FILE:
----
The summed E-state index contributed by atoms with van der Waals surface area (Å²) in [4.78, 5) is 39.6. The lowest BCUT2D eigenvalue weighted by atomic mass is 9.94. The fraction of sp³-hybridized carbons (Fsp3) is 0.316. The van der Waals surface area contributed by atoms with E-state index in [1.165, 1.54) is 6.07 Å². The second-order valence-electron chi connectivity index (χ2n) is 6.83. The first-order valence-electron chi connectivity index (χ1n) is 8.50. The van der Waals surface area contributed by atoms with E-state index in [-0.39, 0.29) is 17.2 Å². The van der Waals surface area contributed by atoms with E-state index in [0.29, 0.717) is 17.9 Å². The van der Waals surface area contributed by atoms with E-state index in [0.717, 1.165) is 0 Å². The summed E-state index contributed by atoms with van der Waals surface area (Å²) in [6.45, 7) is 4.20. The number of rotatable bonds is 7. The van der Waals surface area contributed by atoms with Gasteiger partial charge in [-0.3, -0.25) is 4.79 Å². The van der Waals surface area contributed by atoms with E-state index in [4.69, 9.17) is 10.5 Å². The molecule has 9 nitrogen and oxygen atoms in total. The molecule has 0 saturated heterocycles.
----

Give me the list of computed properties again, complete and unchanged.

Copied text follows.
The summed E-state index contributed by atoms with van der Waals surface area (Å²) in [4.78, 5) is 39.6. The lowest BCUT2D eigenvalue weighted by atomic mass is 9.94. The fraction of sp³-hybridized carbons (Fsp3) is 0.316. The van der Waals surface area contributed by atoms with E-state index in [1.165, 1.54) is 6.07 Å². The second-order valence-electron chi connectivity index (χ2n) is 6.83. The first-order valence-electron chi connectivity index (χ1n) is 8.50. The van der Waals surface area contributed by atoms with E-state index in [-0.39, 0.29) is 17.2 Å². The van der Waals surface area contributed by atoms with E-state index in [0.29, 0.717) is 17.9 Å². The van der Waals surface area contributed by atoms with E-state index in [0.717, 1.165) is 0 Å². The summed E-state index contributed by atoms with van der Waals surface area (Å²) in [6.45, 7) is 4.20. The number of rotatable bonds is 7. The van der Waals surface area contributed by atoms with Gasteiger partial charge in [-0.3, -0.25) is 4.79 Å². The van der Waals surface area contributed by atoms with E-state index in [4.69, 9.17) is 10.5 Å². The molecule has 9 nitrogen and oxygen atoms in total. The molecule has 0 saturated heterocycles.